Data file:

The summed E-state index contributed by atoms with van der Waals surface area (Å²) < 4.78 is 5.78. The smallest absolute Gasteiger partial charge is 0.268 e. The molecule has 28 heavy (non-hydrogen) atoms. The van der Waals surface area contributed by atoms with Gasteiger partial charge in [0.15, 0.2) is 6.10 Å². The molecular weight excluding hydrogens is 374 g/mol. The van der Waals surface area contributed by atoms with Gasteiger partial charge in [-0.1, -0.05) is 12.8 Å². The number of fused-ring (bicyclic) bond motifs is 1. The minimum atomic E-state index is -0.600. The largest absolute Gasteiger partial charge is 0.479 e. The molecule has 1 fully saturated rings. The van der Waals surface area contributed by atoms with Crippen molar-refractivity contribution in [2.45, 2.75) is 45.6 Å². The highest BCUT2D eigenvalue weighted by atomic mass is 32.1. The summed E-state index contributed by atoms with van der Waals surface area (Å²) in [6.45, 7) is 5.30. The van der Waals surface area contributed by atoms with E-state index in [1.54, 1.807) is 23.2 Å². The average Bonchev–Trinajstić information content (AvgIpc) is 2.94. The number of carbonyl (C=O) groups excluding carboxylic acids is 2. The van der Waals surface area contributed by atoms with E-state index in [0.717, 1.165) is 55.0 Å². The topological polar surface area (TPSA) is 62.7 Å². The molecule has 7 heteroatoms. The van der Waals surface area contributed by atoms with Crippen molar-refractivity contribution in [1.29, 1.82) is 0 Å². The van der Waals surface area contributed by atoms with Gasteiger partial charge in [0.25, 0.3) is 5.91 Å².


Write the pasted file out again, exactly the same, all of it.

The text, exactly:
The summed E-state index contributed by atoms with van der Waals surface area (Å²) < 4.78 is 5.78. The smallest absolute Gasteiger partial charge is 0.268 e. The molecule has 28 heavy (non-hydrogen) atoms. The van der Waals surface area contributed by atoms with Gasteiger partial charge in [0.15, 0.2) is 6.10 Å². The molecular weight excluding hydrogens is 374 g/mol. The van der Waals surface area contributed by atoms with Gasteiger partial charge in [-0.1, -0.05) is 12.8 Å². The number of fused-ring (bicyclic) bond motifs is 1. The minimum atomic E-state index is -0.600. The largest absolute Gasteiger partial charge is 0.479 e. The molecule has 1 fully saturated rings. The van der Waals surface area contributed by atoms with Crippen molar-refractivity contribution in [2.45, 2.75) is 45.6 Å². The highest BCUT2D eigenvalue weighted by atomic mass is 32.1. The summed E-state index contributed by atoms with van der Waals surface area (Å²) in [6.45, 7) is 5.30. The van der Waals surface area contributed by atoms with E-state index in [1.54, 1.807) is 23.2 Å². The average Bonchev–Trinajstić information content (AvgIpc) is 2.94. The number of carbonyl (C=O) groups excluding carboxylic acids is 2. The van der Waals surface area contributed by atoms with E-state index in [0.717, 1.165) is 55.0 Å². The topological polar surface area (TPSA) is 62.7 Å². The molecule has 7 heteroatoms. The van der Waals surface area contributed by atoms with Crippen molar-refractivity contribution in [1.29, 1.82) is 0 Å². The van der Waals surface area contributed by atoms with Gasteiger partial charge in [0.25, 0.3) is 5.91 Å².